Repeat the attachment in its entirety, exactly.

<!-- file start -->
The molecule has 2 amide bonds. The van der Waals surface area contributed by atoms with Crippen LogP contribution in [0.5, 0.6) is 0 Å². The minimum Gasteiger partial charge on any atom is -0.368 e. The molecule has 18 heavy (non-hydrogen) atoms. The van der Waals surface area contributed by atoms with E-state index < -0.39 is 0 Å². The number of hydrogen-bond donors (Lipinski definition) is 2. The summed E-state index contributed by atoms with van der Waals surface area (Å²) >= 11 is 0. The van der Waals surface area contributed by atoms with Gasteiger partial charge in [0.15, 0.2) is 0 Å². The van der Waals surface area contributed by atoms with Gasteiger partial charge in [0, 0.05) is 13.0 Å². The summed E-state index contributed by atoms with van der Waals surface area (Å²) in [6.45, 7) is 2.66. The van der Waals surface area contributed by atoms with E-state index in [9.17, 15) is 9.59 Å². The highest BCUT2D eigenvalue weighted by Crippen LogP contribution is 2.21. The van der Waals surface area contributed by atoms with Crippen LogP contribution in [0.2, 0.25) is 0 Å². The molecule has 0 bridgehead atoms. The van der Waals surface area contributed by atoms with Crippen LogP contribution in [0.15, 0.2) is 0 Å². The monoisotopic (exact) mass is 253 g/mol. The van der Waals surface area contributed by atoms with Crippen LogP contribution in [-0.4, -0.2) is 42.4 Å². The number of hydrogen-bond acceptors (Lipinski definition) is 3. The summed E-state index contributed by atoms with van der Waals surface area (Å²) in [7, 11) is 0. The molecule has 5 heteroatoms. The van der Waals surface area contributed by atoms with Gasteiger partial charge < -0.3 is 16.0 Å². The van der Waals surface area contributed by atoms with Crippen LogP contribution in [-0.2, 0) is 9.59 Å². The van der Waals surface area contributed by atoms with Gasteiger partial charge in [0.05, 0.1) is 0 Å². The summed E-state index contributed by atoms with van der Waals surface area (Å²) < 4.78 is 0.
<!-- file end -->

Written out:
The molecule has 2 amide bonds. The van der Waals surface area contributed by atoms with Crippen LogP contribution in [0.5, 0.6) is 0 Å². The minimum Gasteiger partial charge on any atom is -0.368 e. The molecule has 18 heavy (non-hydrogen) atoms. The van der Waals surface area contributed by atoms with E-state index < -0.39 is 0 Å². The number of hydrogen-bond donors (Lipinski definition) is 2. The summed E-state index contributed by atoms with van der Waals surface area (Å²) >= 11 is 0. The van der Waals surface area contributed by atoms with Gasteiger partial charge in [0.15, 0.2) is 0 Å². The van der Waals surface area contributed by atoms with Gasteiger partial charge in [0, 0.05) is 13.0 Å². The summed E-state index contributed by atoms with van der Waals surface area (Å²) in [6.45, 7) is 2.66. The van der Waals surface area contributed by atoms with E-state index in [9.17, 15) is 9.59 Å². The highest BCUT2D eigenvalue weighted by Crippen LogP contribution is 2.21. The van der Waals surface area contributed by atoms with Crippen LogP contribution in [0.2, 0.25) is 0 Å². The molecule has 0 bridgehead atoms. The van der Waals surface area contributed by atoms with Crippen LogP contribution in [0.15, 0.2) is 0 Å². The monoisotopic (exact) mass is 253 g/mol. The van der Waals surface area contributed by atoms with Crippen LogP contribution in [-0.4, -0.2) is 42.4 Å². The number of hydrogen-bond acceptors (Lipinski definition) is 3. The summed E-state index contributed by atoms with van der Waals surface area (Å²) in [7, 11) is 0. The molecule has 5 heteroatoms. The van der Waals surface area contributed by atoms with Gasteiger partial charge < -0.3 is 16.0 Å². The van der Waals surface area contributed by atoms with Crippen LogP contribution in [-0.2, 0) is 9.59 Å². The van der Waals surface area contributed by atoms with Gasteiger partial charge in [0.05, 0.1) is 0 Å². The summed E-state index contributed by atoms with van der Waals surface area (Å²) < 4.78 is 0.